“We need to move towards autonomous and smart irrigation [strategies], and water management in urban areas. That's the future. If we can build autonomous cars, why can't we build smart water management systems that apply the right amount of water to each plant species, can detect leaks and prevent water waste?” said Haghverdi.
To learn more about or stay updated on Haghverdi's research, visit www.ucrwater.com.
Insecticide resistance in alfalfa: the basics, why it matters, and what can you do?
Insecticide resistance in alfalfa weevils is spreading across California Insecticide resistance is “alive and well” in alfalfa....
Controlling Alfalfa Weevils in the Intermountain Area with Pyrethroid Resistance
Picture 1: Adult alfalfa weevil Alfalfa weevils, key pests of alfalfa hay, have been showing pyrethroid insecticide resistance within the...
New online course helps PCAs manage pesticide resistance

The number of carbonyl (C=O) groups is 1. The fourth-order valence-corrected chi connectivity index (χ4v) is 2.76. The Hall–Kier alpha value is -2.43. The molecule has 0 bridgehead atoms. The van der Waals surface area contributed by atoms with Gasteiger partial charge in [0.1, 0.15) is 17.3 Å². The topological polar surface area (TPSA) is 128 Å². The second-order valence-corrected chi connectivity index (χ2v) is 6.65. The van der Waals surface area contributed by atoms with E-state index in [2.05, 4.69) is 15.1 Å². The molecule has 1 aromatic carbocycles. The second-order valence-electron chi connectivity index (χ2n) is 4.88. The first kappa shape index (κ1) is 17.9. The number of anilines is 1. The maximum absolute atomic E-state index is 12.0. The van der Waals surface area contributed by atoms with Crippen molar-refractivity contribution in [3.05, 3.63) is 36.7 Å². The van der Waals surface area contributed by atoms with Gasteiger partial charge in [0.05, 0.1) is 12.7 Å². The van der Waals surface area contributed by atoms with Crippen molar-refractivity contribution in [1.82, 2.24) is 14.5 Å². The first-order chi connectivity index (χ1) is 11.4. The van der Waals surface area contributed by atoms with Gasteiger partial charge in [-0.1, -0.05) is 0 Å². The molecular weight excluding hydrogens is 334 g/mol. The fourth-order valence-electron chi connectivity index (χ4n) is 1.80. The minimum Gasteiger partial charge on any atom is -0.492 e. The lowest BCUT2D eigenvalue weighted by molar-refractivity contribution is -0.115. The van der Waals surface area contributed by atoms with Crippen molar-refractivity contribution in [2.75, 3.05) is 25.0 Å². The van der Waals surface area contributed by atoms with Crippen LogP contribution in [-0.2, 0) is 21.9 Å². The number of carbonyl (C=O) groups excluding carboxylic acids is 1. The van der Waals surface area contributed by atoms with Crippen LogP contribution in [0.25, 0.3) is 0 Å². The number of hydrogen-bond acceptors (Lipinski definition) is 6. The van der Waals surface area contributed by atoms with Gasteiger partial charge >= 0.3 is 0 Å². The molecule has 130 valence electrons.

manage the problem. Resistance develops when the same type of pesticide is used repeatedly and frequently to control a pest. Every pest population contains individuals that vary genetically in some way; some vary in their susceptibility to being killed by a particular pesticide.
When a pesticide is applied, some individual insects or weeds are killed and others are not. The individuals that are not killed vary genetically from the ones that were killed, and when they reproduce, their offspring are also likely not to be susceptible to the pesticide. Over time, the population changes and you are left with the genetically resistant individuals as the majority of the population. Resistant pests can result in higher pesticide rates being applied and more frequent applications. We see resistance occurring in weeds, insects and pathogens.
Pest control advisers and growers are often the first to see what is going on in the field. After a pesticide is applied, they may be the first to report back to researchers if the application was effective or not. If they see patterns of decreased susceptibility of a pest population to a pesticide that was previously effective at controlling the pest, they may conclude that resistance is occurring. Pesticide resistance is the topic of a new online course developed by UC IPM that can help PCAs and other licensed pesticide applicators recognize resistance when it is occurring, discover how it developed, apply practical methods of managing it and delay its occurrence.